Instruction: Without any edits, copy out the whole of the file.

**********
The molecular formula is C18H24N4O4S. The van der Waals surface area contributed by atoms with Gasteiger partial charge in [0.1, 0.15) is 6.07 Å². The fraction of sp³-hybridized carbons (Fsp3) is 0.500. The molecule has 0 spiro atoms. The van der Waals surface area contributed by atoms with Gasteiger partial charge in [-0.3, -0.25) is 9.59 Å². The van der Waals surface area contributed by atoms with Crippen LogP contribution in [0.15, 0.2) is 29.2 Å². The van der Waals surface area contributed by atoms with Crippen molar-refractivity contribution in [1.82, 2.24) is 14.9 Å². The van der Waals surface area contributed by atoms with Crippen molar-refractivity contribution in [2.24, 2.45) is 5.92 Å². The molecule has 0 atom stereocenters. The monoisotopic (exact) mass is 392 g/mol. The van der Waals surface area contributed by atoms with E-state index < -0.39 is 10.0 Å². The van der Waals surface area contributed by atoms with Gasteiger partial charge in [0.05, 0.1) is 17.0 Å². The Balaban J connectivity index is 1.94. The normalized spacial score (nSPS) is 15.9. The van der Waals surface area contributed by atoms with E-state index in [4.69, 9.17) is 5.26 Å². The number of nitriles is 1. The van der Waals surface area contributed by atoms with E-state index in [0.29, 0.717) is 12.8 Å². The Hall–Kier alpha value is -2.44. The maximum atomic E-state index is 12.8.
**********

The molecular formula is C18H24N4O4S. The van der Waals surface area contributed by atoms with Gasteiger partial charge in [0.1, 0.15) is 6.07 Å². The fraction of sp³-hybridized carbons (Fsp3) is 0.500. The molecule has 0 spiro atoms. The van der Waals surface area contributed by atoms with Gasteiger partial charge in [-0.3, -0.25) is 9.59 Å². The van der Waals surface area contributed by atoms with Crippen LogP contribution in [0.15, 0.2) is 29.2 Å². The van der Waals surface area contributed by atoms with Crippen molar-refractivity contribution in [1.82, 2.24) is 14.9 Å². The van der Waals surface area contributed by atoms with Crippen molar-refractivity contribution in [2.24, 2.45) is 5.92 Å². The molecule has 0 atom stereocenters. The monoisotopic (exact) mass is 392 g/mol. The van der Waals surface area contributed by atoms with E-state index < -0.39 is 10.0 Å². The van der Waals surface area contributed by atoms with Gasteiger partial charge in [0.05, 0.1) is 17.0 Å². The Balaban J connectivity index is 1.94. The normalized spacial score (nSPS) is 15.9. The van der Waals surface area contributed by atoms with E-state index in [4.69, 9.17) is 5.26 Å². The number of nitriles is 1. The van der Waals surface area contributed by atoms with E-state index in [0.29, 0.717) is 12.8 Å². The Hall–Kier alpha value is -2.44. The maximum atomic E-state index is 12.8.